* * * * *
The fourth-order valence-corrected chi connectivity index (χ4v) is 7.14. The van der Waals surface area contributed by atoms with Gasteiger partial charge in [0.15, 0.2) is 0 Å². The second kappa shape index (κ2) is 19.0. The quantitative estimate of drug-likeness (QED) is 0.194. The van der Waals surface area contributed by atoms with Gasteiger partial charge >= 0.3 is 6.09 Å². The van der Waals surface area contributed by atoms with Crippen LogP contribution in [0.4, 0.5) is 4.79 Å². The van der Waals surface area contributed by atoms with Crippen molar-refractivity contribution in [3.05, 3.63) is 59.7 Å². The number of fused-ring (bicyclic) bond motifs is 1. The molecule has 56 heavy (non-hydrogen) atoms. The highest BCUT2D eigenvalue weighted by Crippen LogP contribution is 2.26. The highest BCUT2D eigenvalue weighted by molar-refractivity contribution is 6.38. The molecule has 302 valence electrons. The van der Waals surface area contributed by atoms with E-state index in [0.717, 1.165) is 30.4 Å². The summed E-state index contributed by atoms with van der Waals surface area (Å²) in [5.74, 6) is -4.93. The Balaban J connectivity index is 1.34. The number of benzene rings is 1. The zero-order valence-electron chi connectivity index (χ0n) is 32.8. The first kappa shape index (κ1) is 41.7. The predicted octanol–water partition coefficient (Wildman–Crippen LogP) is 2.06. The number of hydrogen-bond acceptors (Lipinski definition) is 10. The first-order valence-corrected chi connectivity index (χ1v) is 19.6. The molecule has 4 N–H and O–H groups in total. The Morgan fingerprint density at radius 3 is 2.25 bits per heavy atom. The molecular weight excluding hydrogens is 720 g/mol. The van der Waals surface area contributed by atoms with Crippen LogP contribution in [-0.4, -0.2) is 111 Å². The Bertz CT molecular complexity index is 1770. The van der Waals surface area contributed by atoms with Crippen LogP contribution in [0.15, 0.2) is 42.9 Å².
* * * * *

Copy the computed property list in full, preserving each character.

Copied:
The fourth-order valence-corrected chi connectivity index (χ4v) is 7.14. The van der Waals surface area contributed by atoms with Gasteiger partial charge in [0.15, 0.2) is 0 Å². The second kappa shape index (κ2) is 19.0. The quantitative estimate of drug-likeness (QED) is 0.194. The van der Waals surface area contributed by atoms with Gasteiger partial charge >= 0.3 is 6.09 Å². The van der Waals surface area contributed by atoms with Crippen LogP contribution in [0.4, 0.5) is 4.79 Å². The van der Waals surface area contributed by atoms with Crippen molar-refractivity contribution in [3.05, 3.63) is 59.7 Å². The number of fused-ring (bicyclic) bond motifs is 1. The molecule has 56 heavy (non-hydrogen) atoms. The highest BCUT2D eigenvalue weighted by Crippen LogP contribution is 2.26. The highest BCUT2D eigenvalue weighted by molar-refractivity contribution is 6.38. The molecule has 302 valence electrons. The van der Waals surface area contributed by atoms with E-state index in [0.717, 1.165) is 30.4 Å². The summed E-state index contributed by atoms with van der Waals surface area (Å²) in [5.74, 6) is -4.93. The Balaban J connectivity index is 1.34. The number of benzene rings is 1. The zero-order valence-electron chi connectivity index (χ0n) is 32.8. The first kappa shape index (κ1) is 41.7. The predicted octanol–water partition coefficient (Wildman–Crippen LogP) is 2.06. The number of hydrogen-bond acceptors (Lipinski definition) is 10. The first-order valence-corrected chi connectivity index (χ1v) is 19.6. The molecule has 4 N–H and O–H groups in total. The Morgan fingerprint density at radius 3 is 2.25 bits per heavy atom. The molecular weight excluding hydrogens is 720 g/mol. The van der Waals surface area contributed by atoms with Crippen LogP contribution in [-0.4, -0.2) is 111 Å². The Bertz CT molecular complexity index is 1770. The van der Waals surface area contributed by atoms with Crippen LogP contribution in [0.15, 0.2) is 42.9 Å².